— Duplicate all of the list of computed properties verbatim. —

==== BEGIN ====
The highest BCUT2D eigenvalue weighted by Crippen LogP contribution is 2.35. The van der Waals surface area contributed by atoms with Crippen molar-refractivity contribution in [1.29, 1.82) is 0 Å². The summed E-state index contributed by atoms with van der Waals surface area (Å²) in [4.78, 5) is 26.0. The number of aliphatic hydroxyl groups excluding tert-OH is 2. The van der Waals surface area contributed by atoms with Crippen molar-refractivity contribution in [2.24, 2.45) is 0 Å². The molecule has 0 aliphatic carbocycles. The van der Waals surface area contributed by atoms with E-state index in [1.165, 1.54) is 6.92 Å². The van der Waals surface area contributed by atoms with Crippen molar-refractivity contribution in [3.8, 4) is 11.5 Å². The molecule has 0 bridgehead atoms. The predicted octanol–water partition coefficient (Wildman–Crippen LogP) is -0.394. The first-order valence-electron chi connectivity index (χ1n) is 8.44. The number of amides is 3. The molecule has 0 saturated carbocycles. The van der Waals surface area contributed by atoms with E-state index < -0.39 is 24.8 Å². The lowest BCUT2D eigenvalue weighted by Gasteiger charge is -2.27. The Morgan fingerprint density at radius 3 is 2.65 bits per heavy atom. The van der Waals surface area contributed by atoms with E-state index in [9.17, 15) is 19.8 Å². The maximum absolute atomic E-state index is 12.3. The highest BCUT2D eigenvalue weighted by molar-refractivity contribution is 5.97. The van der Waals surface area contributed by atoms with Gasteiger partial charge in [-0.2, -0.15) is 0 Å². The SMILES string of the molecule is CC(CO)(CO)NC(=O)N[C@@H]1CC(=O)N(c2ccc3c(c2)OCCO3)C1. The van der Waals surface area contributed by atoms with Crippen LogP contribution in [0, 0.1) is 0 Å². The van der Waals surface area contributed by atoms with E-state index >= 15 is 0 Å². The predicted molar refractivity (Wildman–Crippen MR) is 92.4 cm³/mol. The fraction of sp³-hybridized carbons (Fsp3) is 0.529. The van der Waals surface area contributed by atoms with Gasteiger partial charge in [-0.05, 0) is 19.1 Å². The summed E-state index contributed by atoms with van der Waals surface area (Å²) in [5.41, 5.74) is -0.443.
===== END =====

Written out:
The highest BCUT2D eigenvalue weighted by Crippen LogP contribution is 2.35. The van der Waals surface area contributed by atoms with Crippen molar-refractivity contribution in [1.29, 1.82) is 0 Å². The summed E-state index contributed by atoms with van der Waals surface area (Å²) in [4.78, 5) is 26.0. The number of aliphatic hydroxyl groups excluding tert-OH is 2. The van der Waals surface area contributed by atoms with Crippen molar-refractivity contribution in [2.24, 2.45) is 0 Å². The molecule has 0 aliphatic carbocycles. The van der Waals surface area contributed by atoms with E-state index in [1.165, 1.54) is 6.92 Å². The van der Waals surface area contributed by atoms with Crippen molar-refractivity contribution in [3.8, 4) is 11.5 Å². The molecule has 0 bridgehead atoms. The predicted octanol–water partition coefficient (Wildman–Crippen LogP) is -0.394. The first-order valence-electron chi connectivity index (χ1n) is 8.44. The number of amides is 3. The molecule has 0 saturated carbocycles. The van der Waals surface area contributed by atoms with E-state index < -0.39 is 24.8 Å². The lowest BCUT2D eigenvalue weighted by Gasteiger charge is -2.27. The Morgan fingerprint density at radius 3 is 2.65 bits per heavy atom. The van der Waals surface area contributed by atoms with E-state index in [9.17, 15) is 19.8 Å². The maximum absolute atomic E-state index is 12.3. The highest BCUT2D eigenvalue weighted by molar-refractivity contribution is 5.97. The van der Waals surface area contributed by atoms with Gasteiger partial charge in [-0.2, -0.15) is 0 Å². The SMILES string of the molecule is CC(CO)(CO)NC(=O)N[C@@H]1CC(=O)N(c2ccc3c(c2)OCCO3)C1. The van der Waals surface area contributed by atoms with Crippen LogP contribution in [0, 0.1) is 0 Å². The van der Waals surface area contributed by atoms with E-state index >= 15 is 0 Å². The predicted molar refractivity (Wildman–Crippen MR) is 92.4 cm³/mol. The fraction of sp³-hybridized carbons (Fsp3) is 0.529. The van der Waals surface area contributed by atoms with Gasteiger partial charge in [-0.05, 0) is 19.1 Å². The summed E-state index contributed by atoms with van der Waals surface area (Å²) in [5.41, 5.74) is -0.443.